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Our institution, Assistance Publique—Hôpitaux de Paris (APHP), brings together 39 university hospitals in the Greater Paris area, comprising 16 endoscopy units. In the context of the COVID-19 outbreak, only urgent endoscopy acts are performed, whereby COVID-19–dedicated medical and critical care units are mobilized. We report herein on how a mobile Parisian on-call endoscopy team (POET) performs urgent endoscopy acts outside regular hours, by means of portable equipment, in a dense urban area (6.7 million inhabitants within 762 km2), thereby allowing the most effective use of manpower where and when needed.
There are 3 such on-call teams operating in Paris and its suburbs. We decided to extend the outreach of POET (usually within the Paris city limits) to the whole Greater Paris area. POET is based in the Saint-Antoine Hospital in Paris, where reprocessing and equipment storage take place. The team comprises, for each round of interventions, a senior physician and a paramedic, both specialized in endoscopy. These caregivers are used in one of the APHP hospitals, and they have clearance to perform urgent procedures in all the critical care units of these hospitals. Therefore, patients from outside hospitals or clinics in the greater Paris area are transferred for endoscopy to one of these APHP sites. The mobile team is equipped with a 7-kg portable processor (Telepack X GI, Karl Storz, Tuttlingen, Germany), 3 endoscopes (GI Silver Scope Series, Karl Storz), a 4-kg portable power source (Vio 100C, Erbe, Tuebingen, Germany), and ancillary tools (Fig. 1), carried on a foldable moving cart (Fig. 2). POET relies on transportation by taxicab from each hospital to the next to perform urgent procedures. All necessary precautions and procedures are those described in the recent publication by Repici et al.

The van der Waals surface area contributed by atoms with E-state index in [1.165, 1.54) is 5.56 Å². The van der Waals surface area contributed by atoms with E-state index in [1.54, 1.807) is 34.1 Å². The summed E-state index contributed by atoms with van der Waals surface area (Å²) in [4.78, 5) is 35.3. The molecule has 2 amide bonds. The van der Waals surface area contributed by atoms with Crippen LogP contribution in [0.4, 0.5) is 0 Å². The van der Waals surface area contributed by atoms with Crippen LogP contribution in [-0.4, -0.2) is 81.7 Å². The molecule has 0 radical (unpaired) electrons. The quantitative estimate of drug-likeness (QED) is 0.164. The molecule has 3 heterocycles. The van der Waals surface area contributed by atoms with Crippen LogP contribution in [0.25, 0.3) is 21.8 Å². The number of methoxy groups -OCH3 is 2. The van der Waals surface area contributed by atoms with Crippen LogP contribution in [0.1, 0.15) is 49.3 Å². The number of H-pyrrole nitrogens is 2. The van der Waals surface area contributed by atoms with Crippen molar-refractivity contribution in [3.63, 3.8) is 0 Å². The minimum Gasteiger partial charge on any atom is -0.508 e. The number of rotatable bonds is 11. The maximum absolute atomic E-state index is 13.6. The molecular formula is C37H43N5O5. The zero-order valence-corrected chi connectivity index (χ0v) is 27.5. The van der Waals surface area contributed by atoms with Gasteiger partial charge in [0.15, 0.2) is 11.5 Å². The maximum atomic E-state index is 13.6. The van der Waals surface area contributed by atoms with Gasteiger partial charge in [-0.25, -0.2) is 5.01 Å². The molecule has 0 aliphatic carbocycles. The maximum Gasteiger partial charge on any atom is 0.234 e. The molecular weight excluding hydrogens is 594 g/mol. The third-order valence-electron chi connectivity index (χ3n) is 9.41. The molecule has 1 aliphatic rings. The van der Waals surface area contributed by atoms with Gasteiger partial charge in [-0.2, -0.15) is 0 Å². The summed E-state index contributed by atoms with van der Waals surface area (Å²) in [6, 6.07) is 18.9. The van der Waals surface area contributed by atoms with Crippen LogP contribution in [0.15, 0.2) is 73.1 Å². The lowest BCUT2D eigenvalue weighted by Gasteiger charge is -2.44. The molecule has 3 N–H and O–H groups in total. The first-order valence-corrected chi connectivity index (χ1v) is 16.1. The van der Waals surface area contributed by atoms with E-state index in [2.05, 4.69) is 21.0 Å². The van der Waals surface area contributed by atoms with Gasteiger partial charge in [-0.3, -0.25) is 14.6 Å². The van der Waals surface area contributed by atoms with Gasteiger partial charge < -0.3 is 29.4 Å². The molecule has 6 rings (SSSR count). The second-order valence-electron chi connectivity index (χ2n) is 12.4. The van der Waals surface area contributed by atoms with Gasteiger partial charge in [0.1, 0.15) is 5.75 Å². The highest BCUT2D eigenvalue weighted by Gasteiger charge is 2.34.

This new organization allows a more optimal deployment of caregivers in other departments. A mobile team reduces the need to transport patients at a time when the ambulance system and logistics are saturated. We expect that it also probably reduces the risk of dissemination of the virus. Furthermore, street traffic is virtually nonexistent because of the restrictions on travel, which allow rapid transit between hospitals. We believe that this system simplifies how urgent endoscopies are performed at a time of crisis when smart protocols and logistics procedures are critical.
Dr Camus is a consultant for Boston Scientific and Cook Medical. Dr Dray is a consultant for Boston Scientific, Fujifilm, Medtronic, Pentax, Alfasigma, Bouchara, and Recordati and a cofounder of, and a shareholder in, Augmented Endoscopy. The other authors disclosed no financial relationships.
Coronavirus (COVID-19) outbreak: what the department of endoscopy should know.
Italy recorded its first case of confirmed acute respiratory illness because of coronavirus on February 18, 2020, soon after the initial reports in China. Since that time, Italy and nations throughout the world have adopted very stringent and severe measures to protect populations from spread of infection. Despite these measures, the number of infected people is growing exponentially, with a significant number of patients developing acute respiratory insufficiency. Endoscopy departments face significant risk for diffusion of respiratory diseases that can be spread via an airborne route, including aspiration of oral and fecal material via endoscopes.